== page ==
How Mergermania Is Destroying Book Publishing

How Mergermania Is Destroying Book Publishing

How Mergermania Is Destroying Book Publishing

The merger of Penguin and Random House is part of a trend that has been deadly for literary authors and serious nonfiction.


(AP Photo/Mary Altaffer)

The recently announced merger of Penguin and Random House, which is owned by Bertelsmann in Germany, sent shock waves throughout Western publishing circles. This new leviathan will publish a quarter of all books appearing in English, with annual sales of close to $4 billion, yet it is being treated by The New York Times and other media as a routine and perhaps even beneficial development. 

Since the 1980s, when Random House was purchased by Si Newhouse’s Advance Publications, mergers have swallowed up most small and independent US and British firms. Publishing has been so dominated by the major conglomerates that another merger seems natural, the Times suggests. Indeed, others can be expected to follow. Rupert Murdoch has already expressed his disappointment at not having bought Penguin and his desire to buy another large firm to merge with HarperCollins, a subsidiary of News Corporation, which his family controls. 

In a way, there’s a logic to this analysis. The mergers are occurring because book publishing has proved to be less profitable than the conglomerates had hoped. For most of the past two centuries, Western houses averaged a mere 3 percent annual profit. The new owners had hoped to raise the rate closer to 25 percent, to match those of their other holdings: newspapers, magazines and TV stations (even though these depend on advertising). But try as it might, publishing failed to churn out enough bestsellers.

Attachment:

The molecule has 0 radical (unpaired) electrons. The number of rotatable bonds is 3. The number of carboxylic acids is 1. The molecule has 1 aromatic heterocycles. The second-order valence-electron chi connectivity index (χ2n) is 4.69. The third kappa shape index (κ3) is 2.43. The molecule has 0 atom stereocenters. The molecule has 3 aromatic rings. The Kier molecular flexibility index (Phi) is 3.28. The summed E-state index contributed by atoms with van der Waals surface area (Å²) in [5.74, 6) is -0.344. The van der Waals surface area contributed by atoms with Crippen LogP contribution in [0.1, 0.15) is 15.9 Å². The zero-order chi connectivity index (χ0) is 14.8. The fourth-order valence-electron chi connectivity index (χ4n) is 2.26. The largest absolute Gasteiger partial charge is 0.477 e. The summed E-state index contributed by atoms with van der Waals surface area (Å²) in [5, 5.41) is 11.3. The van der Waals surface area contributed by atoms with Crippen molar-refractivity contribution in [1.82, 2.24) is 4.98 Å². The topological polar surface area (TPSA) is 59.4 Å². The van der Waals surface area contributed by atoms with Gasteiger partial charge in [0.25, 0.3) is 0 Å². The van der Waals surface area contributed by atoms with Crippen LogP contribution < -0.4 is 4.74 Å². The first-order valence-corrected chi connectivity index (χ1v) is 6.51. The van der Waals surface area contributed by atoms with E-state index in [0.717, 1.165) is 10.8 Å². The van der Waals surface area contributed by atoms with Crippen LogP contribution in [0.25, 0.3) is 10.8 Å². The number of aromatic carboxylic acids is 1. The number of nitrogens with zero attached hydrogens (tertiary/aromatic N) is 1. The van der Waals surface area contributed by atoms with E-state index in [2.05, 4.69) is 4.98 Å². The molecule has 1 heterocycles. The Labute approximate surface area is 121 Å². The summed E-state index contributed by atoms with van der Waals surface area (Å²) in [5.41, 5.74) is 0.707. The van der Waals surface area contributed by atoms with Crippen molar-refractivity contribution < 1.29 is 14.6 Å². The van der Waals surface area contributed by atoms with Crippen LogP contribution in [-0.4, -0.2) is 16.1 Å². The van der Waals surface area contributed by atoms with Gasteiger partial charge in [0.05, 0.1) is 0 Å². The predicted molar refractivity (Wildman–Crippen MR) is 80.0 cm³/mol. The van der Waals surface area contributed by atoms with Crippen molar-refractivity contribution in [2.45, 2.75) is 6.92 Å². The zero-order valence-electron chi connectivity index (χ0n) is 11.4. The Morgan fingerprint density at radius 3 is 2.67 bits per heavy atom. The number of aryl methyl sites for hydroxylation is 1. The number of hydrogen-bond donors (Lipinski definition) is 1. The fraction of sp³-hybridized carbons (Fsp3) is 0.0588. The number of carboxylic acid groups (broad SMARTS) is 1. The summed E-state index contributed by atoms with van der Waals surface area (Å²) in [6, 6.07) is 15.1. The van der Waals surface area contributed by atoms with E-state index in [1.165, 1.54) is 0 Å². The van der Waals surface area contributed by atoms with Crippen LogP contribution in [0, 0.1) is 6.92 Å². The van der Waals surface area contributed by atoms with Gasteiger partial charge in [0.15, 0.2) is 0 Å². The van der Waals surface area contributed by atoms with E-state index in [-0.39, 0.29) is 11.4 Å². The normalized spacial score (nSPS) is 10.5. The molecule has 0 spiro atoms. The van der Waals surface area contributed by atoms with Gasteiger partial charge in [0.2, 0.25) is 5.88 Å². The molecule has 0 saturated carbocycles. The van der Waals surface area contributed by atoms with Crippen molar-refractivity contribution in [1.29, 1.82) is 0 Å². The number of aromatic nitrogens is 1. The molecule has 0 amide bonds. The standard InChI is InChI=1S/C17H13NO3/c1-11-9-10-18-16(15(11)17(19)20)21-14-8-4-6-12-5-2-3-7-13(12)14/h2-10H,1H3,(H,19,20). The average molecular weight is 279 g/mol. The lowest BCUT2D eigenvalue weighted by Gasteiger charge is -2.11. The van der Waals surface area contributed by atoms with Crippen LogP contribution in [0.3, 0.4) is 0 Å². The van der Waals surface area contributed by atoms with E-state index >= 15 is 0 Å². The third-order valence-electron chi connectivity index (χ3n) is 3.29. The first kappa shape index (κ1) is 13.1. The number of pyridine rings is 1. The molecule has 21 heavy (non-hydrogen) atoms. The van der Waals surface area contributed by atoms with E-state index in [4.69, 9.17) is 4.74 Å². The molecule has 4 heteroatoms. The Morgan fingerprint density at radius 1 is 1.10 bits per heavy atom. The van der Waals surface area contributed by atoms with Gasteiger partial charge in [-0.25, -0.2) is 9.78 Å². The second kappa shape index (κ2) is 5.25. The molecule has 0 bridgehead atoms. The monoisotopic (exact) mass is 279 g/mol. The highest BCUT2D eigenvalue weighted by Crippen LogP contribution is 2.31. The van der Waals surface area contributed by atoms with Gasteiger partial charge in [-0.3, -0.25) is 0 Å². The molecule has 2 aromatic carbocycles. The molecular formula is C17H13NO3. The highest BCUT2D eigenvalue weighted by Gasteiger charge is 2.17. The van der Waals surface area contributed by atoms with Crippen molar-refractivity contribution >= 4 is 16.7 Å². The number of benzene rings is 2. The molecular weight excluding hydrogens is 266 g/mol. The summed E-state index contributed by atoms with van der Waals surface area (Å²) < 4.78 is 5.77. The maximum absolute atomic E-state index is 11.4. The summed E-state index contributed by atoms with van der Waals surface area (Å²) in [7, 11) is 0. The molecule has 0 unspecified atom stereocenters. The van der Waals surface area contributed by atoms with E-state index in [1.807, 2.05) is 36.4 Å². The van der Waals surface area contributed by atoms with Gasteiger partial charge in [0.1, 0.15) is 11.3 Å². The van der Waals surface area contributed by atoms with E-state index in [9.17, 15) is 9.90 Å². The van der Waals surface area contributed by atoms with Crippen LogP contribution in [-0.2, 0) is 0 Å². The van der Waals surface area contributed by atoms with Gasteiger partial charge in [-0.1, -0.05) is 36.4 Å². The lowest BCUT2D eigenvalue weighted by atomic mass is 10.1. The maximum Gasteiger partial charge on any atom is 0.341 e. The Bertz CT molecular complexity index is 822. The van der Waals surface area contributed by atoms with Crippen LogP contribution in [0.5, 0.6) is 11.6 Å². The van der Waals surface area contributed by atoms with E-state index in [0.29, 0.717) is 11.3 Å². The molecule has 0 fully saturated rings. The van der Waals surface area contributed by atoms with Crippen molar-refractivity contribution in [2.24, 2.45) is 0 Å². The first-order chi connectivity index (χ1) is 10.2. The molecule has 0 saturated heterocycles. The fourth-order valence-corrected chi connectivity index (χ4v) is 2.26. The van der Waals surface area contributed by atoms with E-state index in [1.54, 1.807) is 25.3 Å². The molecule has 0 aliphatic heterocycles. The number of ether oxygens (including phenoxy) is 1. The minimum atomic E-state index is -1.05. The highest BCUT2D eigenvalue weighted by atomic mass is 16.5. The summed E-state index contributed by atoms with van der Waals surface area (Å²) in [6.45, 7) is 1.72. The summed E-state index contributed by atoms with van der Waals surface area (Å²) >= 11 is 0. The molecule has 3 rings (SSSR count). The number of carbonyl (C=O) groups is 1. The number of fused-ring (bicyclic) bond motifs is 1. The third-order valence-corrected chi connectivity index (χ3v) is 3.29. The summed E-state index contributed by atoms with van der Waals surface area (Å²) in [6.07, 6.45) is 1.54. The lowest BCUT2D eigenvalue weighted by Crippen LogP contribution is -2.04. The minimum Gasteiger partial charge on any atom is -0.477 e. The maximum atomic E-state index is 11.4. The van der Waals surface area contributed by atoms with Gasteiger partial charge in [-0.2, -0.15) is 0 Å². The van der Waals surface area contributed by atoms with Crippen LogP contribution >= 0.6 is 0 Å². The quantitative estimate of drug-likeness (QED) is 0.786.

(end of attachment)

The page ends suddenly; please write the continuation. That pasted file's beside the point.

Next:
Then came the competition from Amazon, which has entered the publishing market itself, hiring agents and editors to help it find bestselling authors. Amazon has also forced publishers to accept its pricing of e-books at $9.99—which has drastically reduced their profit margins and has the additional benefit for Amazon of weakening sales of the traditional trade paperback, the format publishers have counted on as a dependable earner.  It has even refused to list the books of houses that resisted its policies. Amazingly, the Justice Department has taken an extremely narrow view of the antitrust laws, prosecuting the publishers resisting Amazon’s pricing rather than the behemoth pressuring them. 

Faced with this challenge, the newly merged companies argue that they will save money on sales and distribution, and thus compete with Amazon or get a better deal. They can hardly argue that they will publish more profitable books, since they are doing all they can now. But they can cut the smaller titles, commonly known as the midlist. The Economist quotes Mark Oliver, a publishing consultant, saying that he “expects Penguin Random House to cut the number of midlist authors, just as music labels once cut mediocre crooners.” So much for literary authors or those attempting serious nonfiction. But as every business school student knows, the real savings come not from eliminating titles but from firing those hapless editors who still feel it part of their duty to find such books. 

Citing Thomas Rabe, the head of Bertelsmann, the Times tried to reassure its readers that “the merger would also allow the combined company to invest in emerging markets, which show more promise for growth than developed markets like the United States and Western Europe.” That’s not an encouraging comment about their hopes for publishing in this country. When I was in India last fall, I met the chief editors of the leading European-owned houses, who did not seem to share such expectations and indeed worried about the sales and profit targets they were expected to meet. But Bertelsmann—famous for having more accountants in its headquarters than editors in all the companies it owns—must have more accurate projections than its employees possibly could.